There has never been anything like the Indian Premier League in cricket. Which is why nobody – not the fearful administrators ofthe global game, not the opportunistic founders, not the multimillionaire team owners, not the players rewarded to unprecedentedlevels, not the hard-nosed television rights holders – knows how it will turn out.
They suspect, they hope, they yearn that it will be an unparalleled worldwide triumph, the next sporting big thing. In their more fantastical moments they will have imagined an event that captures the imagination and TV time of the entire subcontinent and by extension the whole cricketing planet beyond.
But they cannot be certain. The IPL is a huge gamble. It seems to have the necessary ingredients – the players, the money, the novelty – but until the first game is played, and perhaps until the first week is done, the element of doubt remains.
Traditionally, cricket followers in India have followed one team, India. Their sports-spectating lives have revolved around the 11 players representing their country, and how North Zone have fared against South Zone has barely entered their consciousness, let alone persuaded them to attend.
Now they are being asked to watch and to care about Bangalore Royal Challeng-ers versus Kolkata Knight Riders, which happens to be the IPL's inaugural fixture on Friday evening. It pits a mixture of star internationals, India's big names and unproven tiros against each other for previously unheard-of sums in the least traditional form of the professional game.
There will be 59 fixtures over 44 days, and the tournament will culminate with two semi-finals followed by a final on 1 June. It will need packed stadiums for almost every game because if not, TV audiences will almost certainly be unengaged.
The IPL was set up partly out of the wish to seek commercial advantage and partly out of necessity. The Board of Control for Cricket in India had been positively hostile towards Twenty20, which had been invented professionally in England in 2003.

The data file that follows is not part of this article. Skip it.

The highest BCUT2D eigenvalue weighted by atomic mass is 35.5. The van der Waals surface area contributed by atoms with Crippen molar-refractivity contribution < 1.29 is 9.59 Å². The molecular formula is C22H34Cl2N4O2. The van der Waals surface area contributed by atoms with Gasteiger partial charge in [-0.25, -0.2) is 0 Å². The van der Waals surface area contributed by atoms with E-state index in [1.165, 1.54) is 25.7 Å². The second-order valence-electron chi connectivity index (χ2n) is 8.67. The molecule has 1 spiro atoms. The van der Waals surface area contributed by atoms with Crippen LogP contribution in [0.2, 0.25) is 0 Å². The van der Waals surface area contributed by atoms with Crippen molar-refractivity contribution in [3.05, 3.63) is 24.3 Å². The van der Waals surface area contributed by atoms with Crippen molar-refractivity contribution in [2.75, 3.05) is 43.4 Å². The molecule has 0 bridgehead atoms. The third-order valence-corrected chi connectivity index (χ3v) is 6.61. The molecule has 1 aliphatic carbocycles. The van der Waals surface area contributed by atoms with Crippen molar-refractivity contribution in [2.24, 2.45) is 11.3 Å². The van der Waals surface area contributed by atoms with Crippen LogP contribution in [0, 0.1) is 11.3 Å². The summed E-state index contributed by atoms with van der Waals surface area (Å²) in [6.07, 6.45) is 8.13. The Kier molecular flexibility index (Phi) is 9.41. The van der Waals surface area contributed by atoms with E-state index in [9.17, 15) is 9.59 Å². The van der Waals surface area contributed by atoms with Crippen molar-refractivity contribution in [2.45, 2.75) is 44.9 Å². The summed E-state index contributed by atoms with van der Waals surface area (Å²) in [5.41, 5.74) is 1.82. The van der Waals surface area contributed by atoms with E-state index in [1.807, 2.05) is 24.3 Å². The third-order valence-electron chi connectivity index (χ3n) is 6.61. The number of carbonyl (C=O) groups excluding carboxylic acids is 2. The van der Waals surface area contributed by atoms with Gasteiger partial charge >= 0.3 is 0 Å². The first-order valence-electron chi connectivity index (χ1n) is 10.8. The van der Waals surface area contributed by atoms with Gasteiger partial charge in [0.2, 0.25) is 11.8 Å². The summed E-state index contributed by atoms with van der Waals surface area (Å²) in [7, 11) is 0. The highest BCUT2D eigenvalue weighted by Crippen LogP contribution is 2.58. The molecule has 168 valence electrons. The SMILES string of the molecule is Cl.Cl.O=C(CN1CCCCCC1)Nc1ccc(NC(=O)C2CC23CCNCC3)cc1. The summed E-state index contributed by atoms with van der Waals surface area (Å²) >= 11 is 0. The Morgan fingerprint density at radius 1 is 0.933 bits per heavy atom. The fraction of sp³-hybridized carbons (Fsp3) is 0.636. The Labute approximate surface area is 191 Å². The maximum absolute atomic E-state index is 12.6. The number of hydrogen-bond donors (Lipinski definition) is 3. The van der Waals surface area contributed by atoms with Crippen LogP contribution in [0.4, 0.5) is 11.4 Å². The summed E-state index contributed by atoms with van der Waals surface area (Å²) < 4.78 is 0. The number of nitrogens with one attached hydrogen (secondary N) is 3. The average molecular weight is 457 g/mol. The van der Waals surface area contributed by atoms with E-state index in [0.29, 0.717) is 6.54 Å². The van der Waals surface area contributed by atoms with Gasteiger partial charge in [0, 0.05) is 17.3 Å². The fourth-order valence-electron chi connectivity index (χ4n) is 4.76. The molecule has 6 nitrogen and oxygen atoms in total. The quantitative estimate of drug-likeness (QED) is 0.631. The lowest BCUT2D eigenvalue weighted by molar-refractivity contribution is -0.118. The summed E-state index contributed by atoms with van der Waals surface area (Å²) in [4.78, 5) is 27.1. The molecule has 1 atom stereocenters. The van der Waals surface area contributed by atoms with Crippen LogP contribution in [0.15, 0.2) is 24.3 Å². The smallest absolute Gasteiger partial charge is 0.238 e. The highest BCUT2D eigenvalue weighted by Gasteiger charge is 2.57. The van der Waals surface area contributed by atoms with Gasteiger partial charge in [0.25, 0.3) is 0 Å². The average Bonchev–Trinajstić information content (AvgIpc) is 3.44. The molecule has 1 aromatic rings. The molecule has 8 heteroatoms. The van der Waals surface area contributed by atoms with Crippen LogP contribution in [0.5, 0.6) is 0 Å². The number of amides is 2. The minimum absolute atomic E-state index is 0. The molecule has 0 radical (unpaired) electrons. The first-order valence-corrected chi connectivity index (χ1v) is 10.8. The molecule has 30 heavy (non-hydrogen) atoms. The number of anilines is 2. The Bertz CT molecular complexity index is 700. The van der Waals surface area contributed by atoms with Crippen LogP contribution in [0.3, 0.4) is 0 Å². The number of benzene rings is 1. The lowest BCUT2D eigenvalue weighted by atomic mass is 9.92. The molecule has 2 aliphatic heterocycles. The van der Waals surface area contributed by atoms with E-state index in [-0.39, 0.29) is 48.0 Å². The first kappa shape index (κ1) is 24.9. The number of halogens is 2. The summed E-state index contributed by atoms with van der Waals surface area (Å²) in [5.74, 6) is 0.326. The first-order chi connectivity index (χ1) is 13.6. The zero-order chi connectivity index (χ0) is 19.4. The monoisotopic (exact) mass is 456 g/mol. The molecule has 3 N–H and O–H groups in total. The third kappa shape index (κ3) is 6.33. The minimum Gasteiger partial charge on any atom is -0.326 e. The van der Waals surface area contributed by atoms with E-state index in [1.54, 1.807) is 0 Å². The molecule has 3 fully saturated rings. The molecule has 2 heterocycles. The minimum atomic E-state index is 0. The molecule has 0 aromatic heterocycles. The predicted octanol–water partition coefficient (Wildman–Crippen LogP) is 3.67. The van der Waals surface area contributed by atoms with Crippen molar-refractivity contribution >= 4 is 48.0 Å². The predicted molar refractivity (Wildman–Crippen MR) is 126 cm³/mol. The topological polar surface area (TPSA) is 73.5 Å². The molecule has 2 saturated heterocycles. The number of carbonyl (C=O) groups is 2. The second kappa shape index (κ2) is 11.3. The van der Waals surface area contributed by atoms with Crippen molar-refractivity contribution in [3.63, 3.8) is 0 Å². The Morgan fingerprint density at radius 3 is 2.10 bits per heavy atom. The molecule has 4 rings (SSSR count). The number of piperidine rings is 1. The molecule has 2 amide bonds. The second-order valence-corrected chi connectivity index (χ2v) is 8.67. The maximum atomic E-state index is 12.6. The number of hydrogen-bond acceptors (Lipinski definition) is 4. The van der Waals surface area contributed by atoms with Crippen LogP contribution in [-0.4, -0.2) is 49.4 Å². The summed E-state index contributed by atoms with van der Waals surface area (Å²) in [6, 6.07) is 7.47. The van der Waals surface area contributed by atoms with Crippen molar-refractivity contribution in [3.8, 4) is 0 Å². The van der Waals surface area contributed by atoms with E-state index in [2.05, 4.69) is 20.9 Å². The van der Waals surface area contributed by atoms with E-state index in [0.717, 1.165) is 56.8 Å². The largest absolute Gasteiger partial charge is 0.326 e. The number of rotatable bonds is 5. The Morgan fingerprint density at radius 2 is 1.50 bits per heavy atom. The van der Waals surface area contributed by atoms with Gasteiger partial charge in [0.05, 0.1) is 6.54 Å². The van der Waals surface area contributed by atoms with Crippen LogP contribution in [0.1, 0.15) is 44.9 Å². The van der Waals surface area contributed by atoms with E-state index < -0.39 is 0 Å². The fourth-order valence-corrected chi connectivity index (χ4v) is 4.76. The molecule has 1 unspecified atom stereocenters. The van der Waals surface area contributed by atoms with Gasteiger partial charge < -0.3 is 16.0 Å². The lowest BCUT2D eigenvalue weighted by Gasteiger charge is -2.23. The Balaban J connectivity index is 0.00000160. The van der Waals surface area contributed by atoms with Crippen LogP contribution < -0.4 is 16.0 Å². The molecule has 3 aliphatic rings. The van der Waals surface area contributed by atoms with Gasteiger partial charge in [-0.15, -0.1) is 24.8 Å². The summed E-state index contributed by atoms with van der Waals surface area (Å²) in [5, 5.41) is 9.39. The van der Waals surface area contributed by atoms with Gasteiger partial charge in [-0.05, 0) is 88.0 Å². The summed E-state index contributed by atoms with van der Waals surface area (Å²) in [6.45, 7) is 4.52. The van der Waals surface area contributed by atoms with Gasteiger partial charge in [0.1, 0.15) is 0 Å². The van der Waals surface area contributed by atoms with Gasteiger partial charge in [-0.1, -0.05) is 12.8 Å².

Its overwhelming success did not persuade the Indians, who were happy with the rich rewards on offer from the more orthodox 50-over cricket. They assessed that T20 would mean reduced advertising, which would mean less money from TV rights, since the audience would not be around as long.
Then two things happened. Zee TV, the Indian cable company, were miffed at having their bid for India cricket rights turned down. Desperate to have the sport on their stations, they announced the establishment of their own event, the Indian Cricket League.
It promised new teams with big names earningbig money in a Twenty20 tournament. The BCCI realised they had to respond. It took a few months, but last September they made their announcement. In the light of subsequent events,this seems confusing. They announced the formation of a Champions T20 League to be played in October 2008.
This would involve the winners and runners-up of four domestic T20 competitions – England, Australia, South Africa and India. The Indian teams, it was said, would come from an additional league involving franchises and foreign players, to be called the Indian Premier League. The IPL seemed to grow like topsy, the Champions League diminished rapidly. It is said still to be taking place, but nobody believes it.
For a start, if one of the overseas players in the IPL also played for the winners in his own country, which team would he represent? Dimitri Mascarenhas, England's IPL representative, is playing for Rajasthan Royals, but what if they won it and Hampshire, his county, won the English T20?
But another, bigger reason is that the IPL, heavily supported by corporations who have splashed out millions to own the franchises,is worth $2 billion. The Champions League would be worth barely $10 million.
The second thing that happened to give the IPL momentum was that India won the inaugural World T20 two weeks after the launch. The country went T20 crazy. When the Indian team returned, Mumbai came to a jubilant standstill.
There followed a scramble for the franchises, the players and the television rights. The players can still barely believe what is happening, because nothing like it has happened before in cricket.
The franchises were sold in January for sums ranging up to $111.9m and a total of $723.59m. The following month came the player auction, with more mind-boggling sums of money.
Andrew Symonds of Australia was bought by Deccan Chargers of Hyderabad for $1.35m, in essence the amount he will be paid – in addition to his signing-on fee – for each of the next three years if he is available for the whole tournament. In the M Chinnaswamy Stadium in Bangalore next Friday, it will begin to be seen if the sums add up.
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